MASSACHUSETTS lawmakers are bracing for a battle over capital
Republican Gov. William Weld is pushing legislation this year to
reinstate the death penalty, and he has enough support in the
legislature to make the opposition feel uneasy.
"I think that we who are opposed to the death penalty are going
to have a full-scale fight on our hands," says state Rep. David
According to Governor Weld, the measure is necessary to both
protect society and deter murderers.
"I personally view the death penalty as an appropriate response
to the most serious crimes against society," Weld said at a recent
press conference, "and I think the majority of our citizens in this
state rightly feel that this is the only fitting punishment for
certain types of murder."
It is a contentious issue in a state that hasn't executed anyone
since 1947. Massachusetts previously had a death-penalty law, but
it was ruled unconstitutional by the state Supreme Judicial Court
In recent years, former Gov. Michael Dukakis fended off other
attempts to restore the measure.
Opponents argue that capital punishment is costly, has no effect
on the crime rate, and fails to solve the social problems that
often lead to violence - such as poverty, domestic abuse,
unemployment, and drugs. Supporters say it is the only way to send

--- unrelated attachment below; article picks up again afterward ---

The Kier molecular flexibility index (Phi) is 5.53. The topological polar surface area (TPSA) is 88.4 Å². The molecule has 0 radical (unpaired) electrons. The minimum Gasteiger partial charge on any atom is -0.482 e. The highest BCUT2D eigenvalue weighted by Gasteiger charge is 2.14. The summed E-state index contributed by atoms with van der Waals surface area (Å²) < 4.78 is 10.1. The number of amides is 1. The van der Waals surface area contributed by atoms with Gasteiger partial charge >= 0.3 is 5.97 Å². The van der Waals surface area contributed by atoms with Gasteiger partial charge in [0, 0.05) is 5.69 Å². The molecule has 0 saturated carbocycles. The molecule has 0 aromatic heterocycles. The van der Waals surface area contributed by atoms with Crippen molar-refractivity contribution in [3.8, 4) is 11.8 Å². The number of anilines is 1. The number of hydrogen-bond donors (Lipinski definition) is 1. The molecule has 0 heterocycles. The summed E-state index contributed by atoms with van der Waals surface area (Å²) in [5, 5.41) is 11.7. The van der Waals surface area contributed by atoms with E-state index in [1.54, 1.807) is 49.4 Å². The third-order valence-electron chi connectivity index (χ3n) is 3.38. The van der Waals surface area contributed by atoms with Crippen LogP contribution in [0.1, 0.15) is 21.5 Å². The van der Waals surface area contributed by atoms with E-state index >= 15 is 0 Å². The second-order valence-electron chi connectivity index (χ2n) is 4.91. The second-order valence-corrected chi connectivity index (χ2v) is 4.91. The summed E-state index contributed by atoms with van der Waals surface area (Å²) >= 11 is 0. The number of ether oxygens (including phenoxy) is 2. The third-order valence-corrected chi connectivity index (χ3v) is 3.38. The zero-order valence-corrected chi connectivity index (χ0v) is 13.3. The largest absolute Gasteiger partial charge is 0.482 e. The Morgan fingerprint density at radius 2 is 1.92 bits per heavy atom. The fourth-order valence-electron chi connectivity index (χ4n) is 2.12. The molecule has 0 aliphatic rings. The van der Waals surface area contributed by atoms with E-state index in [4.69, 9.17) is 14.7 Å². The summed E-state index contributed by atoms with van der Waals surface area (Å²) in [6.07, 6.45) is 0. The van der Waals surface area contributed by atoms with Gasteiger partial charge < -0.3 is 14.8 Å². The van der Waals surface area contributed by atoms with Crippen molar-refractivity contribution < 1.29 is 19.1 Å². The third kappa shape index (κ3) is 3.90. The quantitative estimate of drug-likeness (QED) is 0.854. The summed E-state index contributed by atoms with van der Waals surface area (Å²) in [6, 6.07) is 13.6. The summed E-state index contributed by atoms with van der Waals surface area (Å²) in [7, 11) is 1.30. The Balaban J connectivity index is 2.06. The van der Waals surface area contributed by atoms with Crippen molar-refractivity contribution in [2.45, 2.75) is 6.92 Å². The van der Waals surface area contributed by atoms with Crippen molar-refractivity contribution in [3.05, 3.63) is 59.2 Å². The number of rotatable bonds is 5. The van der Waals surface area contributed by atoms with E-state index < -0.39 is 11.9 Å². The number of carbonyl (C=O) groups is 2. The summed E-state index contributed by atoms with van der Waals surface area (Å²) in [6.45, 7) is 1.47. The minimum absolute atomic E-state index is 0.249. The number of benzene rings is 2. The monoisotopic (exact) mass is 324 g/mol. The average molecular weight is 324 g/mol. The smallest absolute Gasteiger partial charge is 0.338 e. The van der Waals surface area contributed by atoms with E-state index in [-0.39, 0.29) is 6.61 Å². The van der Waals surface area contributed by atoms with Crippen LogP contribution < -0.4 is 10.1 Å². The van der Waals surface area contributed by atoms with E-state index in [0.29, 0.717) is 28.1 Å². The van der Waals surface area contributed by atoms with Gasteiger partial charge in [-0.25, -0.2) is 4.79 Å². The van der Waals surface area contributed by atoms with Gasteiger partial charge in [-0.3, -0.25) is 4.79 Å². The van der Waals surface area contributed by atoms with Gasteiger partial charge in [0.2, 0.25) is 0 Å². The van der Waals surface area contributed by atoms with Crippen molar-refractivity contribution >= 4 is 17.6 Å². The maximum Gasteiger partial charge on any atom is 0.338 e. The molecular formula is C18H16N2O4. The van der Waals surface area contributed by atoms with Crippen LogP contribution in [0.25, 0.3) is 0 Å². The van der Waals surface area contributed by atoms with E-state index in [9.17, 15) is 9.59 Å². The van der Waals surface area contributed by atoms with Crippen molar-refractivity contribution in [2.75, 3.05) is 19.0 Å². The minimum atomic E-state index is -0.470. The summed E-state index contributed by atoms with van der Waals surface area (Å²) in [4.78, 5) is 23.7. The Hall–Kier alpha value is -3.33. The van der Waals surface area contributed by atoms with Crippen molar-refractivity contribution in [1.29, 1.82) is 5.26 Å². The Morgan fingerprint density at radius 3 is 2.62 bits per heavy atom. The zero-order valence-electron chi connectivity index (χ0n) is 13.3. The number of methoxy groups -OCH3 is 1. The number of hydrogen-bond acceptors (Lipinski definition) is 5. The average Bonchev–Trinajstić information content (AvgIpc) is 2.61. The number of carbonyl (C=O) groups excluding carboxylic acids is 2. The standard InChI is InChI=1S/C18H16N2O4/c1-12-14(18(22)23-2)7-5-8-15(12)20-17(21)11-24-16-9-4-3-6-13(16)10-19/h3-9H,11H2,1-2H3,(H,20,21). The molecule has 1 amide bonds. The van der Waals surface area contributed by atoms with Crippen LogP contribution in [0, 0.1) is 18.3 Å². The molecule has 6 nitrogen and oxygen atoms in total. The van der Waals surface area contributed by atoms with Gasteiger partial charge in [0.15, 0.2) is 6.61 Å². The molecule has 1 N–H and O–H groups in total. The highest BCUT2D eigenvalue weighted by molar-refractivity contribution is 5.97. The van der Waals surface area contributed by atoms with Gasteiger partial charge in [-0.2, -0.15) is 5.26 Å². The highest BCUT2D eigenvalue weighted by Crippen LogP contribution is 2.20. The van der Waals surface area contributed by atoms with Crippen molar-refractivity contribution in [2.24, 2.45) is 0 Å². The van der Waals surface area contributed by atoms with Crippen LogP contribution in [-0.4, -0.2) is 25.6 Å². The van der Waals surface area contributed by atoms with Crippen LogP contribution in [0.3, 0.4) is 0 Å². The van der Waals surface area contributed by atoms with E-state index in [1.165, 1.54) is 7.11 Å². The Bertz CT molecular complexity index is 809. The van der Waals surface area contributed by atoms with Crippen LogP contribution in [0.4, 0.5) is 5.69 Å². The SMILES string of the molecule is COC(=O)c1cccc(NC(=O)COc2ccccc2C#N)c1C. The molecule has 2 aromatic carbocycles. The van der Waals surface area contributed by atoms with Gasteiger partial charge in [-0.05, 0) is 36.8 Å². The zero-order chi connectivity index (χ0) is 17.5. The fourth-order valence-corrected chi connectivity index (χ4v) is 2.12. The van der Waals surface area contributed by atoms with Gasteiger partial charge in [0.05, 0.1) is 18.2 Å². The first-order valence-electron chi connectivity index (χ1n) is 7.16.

a strong message that senseless acts of violence will no longer be
Polls show strong support
Currently, 36 states have death-penalty statutes. And national
polls show strong support for capital punishment. In a Gallup poll
conducted last June, 76 percent of those surveyed favored the death
penalty for people convicted of murder.
But critics point to the possibility of making a mistake and
sentencing an innocent person.
"The greatest argument against death-penalty legislation is that
innocent people are going to be convicted and that means innocent
people are going to be killed," says John Roberts, executive
director of the Civil Liberties Union of Massachusetts.
Weld administration officials argue, however, that the
legislation is so narrowly crafted that it would be virtually
impossible to wrongly sentence someone to death.
The bill, which was orginally filed late last year, involves a
two-step trial process.
If, in the first step, a jury found a defendant guilty of
premeditated, first-degree murder with malice aforethought, or
first-degree murder involving extreme cruelty or atrocity, the
prosecuting attorney, in the second step, could seek to convince
the jury beyond a reasonable doubt that the murderer met at least
one of a series of aggravating circumstances including:
* Murder of a police officer or other law-enforcement officer in
the line of duty. …